London

Lee Rigby honoured on memorial plaque unveiled in Woolwich

Fusilier Lee Rigby Image copyright Family handout
Image caption Two men have been jailed for murdering Fusilier Lee Rigby in May 2013

Fusilier Lee Rigby, who was killed by extremists, has been honoured on a memorial plaque unveiled in Woolwich.

The 25-year-old was off-duty when he was hit by a car outside the army barracks and then hacked to death.

His is one of 11 names on a plaque at St George's Chapel, near the barracks, to honour service personnel and civilians local to Greenwich.

Fusilier Rigby's mother Lyn, his widow Rebecca and son Jack were among those at a private unveiling earlier.

Image copyright PA
Image caption Rebecca Rigby and her son Jack laid wreaths
Image copyright PA
Image caption The memorial honours 11 service personnel and civilians
Image caption People gathered at the site where Lee Rigby was murdered to pay their respects

The chapel is about 700m (765yds) from where Lee Rigby was murdered in south-east London in May 2013.

The Royal Borough of Greenwich council said the memorial had been an "emotive issue" and to reach this point it had needed to consider competing interests about how Fusilier Rigby, who was from Middleton, Greater Manchester, should be commemorated.

"It has been widely and wrongly reported that we were concerned about right wing extremists or Islamist extremists attacking the site," a spokesman added.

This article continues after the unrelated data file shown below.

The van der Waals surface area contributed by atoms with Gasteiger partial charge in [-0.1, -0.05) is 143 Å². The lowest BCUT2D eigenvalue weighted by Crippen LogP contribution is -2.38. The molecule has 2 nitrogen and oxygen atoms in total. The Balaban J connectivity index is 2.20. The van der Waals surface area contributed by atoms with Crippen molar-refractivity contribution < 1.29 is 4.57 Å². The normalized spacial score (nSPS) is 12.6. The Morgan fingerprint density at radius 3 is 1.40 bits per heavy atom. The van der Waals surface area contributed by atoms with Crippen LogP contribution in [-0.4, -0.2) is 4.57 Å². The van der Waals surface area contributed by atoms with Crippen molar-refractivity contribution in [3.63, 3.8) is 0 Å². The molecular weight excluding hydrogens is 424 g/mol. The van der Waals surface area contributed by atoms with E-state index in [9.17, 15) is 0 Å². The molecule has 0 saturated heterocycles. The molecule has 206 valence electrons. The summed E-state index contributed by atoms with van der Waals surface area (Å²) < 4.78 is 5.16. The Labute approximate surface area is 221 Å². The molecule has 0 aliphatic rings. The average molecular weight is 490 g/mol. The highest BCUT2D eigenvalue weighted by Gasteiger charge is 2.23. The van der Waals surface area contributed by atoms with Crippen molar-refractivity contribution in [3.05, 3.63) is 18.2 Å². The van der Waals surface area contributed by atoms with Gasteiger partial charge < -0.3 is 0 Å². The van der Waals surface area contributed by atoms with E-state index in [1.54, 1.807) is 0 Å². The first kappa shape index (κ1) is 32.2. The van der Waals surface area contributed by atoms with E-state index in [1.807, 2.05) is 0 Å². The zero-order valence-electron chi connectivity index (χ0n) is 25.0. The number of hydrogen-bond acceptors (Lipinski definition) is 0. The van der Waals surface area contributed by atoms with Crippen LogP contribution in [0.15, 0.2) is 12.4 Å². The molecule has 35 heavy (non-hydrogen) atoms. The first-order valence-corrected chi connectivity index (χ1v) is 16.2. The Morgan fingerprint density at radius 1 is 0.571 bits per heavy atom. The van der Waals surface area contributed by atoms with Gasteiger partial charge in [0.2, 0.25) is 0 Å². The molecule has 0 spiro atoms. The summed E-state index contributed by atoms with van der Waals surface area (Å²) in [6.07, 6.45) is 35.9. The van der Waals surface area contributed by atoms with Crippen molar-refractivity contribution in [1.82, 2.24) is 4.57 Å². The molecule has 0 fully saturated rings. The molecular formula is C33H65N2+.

The Met has not commented on whether it has security concerns about the memorial.

In a statement the Ministry of Defence said it supported Greenwich council's marking of Armistice Day with a new memorial dedicated to service men and women who lived or worked in the borough and lost their lives while serving their country.

"It is right that we pay tribute to those courageous individuals who have worked to keep Britain safe, both at home and abroad."

Fusilier Rigby joined the Army in 2006 and was posted to the Second Battalion, The Royal Regiment of Fusiliers based in Woolwich. He served in Cyprus, Afghanistan and Germany.

Two men, Michael Adebolajo and Michael Adebowale were jailed last year for his murder.


The memorial

Image copyright MOD

Those listed on the plaque died in Iraq, Afghanistan, and Woolwich as a result of conflict post-September 1945.

The names surround a marble memorial featuring the borough's crest and the words: "At the going down of the sun and in the morning, We will remember them".

Also included are:

  • Gunner Richard Copeland Sloan Dunne who served with the Royal Artillery and died on 7 November 1974 when the King's Arms public house, Woolwich, was targeted in a suspected IRA bombing.
  • Alan Horsley was a part-time sales clerk who died, aged 20, in the same incident.

An online book of remembrance can be viewed here. There is also one at the town hall in Woolwich.

The chapel, which is owned by the Heritage of London Trust, will be open to the public every Sunday from January when renovation works have finished.

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